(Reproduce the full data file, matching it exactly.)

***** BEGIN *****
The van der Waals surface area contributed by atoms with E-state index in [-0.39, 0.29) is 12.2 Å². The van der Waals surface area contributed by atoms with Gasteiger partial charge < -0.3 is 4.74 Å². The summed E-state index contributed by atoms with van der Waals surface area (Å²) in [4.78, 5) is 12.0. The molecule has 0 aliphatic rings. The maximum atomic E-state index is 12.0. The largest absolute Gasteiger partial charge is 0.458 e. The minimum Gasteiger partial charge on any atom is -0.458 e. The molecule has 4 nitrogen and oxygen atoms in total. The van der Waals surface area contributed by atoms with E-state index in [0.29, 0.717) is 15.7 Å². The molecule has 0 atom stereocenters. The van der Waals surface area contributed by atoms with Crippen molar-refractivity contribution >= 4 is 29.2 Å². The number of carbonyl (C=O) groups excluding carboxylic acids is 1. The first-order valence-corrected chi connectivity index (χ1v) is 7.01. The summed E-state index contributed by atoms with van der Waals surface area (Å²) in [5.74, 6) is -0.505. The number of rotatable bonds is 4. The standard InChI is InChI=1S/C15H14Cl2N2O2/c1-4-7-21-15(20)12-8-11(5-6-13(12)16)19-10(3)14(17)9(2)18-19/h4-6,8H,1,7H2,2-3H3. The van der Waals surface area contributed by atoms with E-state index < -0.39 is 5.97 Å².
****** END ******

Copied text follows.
The van der Waals surface area contributed by atoms with E-state index in [-0.39, 0.29) is 12.2 Å². The van der Waals surface area contributed by atoms with Gasteiger partial charge < -0.3 is 4.74 Å². The summed E-state index contributed by atoms with van der Waals surface area (Å²) in [4.78, 5) is 12.0. The molecule has 0 aliphatic rings. The maximum atomic E-state index is 12.0. The largest absolute Gasteiger partial charge is 0.458 e. The minimum Gasteiger partial charge on any atom is -0.458 e. The molecule has 4 nitrogen and oxygen atoms in total. The van der Waals surface area contributed by atoms with E-state index in [0.29, 0.717) is 15.7 Å². The molecule has 0 atom stereocenters. The van der Waals surface area contributed by atoms with Crippen molar-refractivity contribution >= 4 is 29.2 Å². The number of carbonyl (C=O) groups excluding carboxylic acids is 1. The first-order valence-corrected chi connectivity index (χ1v) is 7.01. The summed E-state index contributed by atoms with van der Waals surface area (Å²) in [5.74, 6) is -0.505. The number of rotatable bonds is 4. The standard InChI is InChI=1S/C15H14Cl2N2O2/c1-4-7-21-15(20)12-8-11(5-6-13(12)16)19-10(3)14(17)9(2)18-19/h4-6,8H,1,7H2,2-3H3. The van der Waals surface area contributed by atoms with E-state index < -0.39 is 5.97 Å².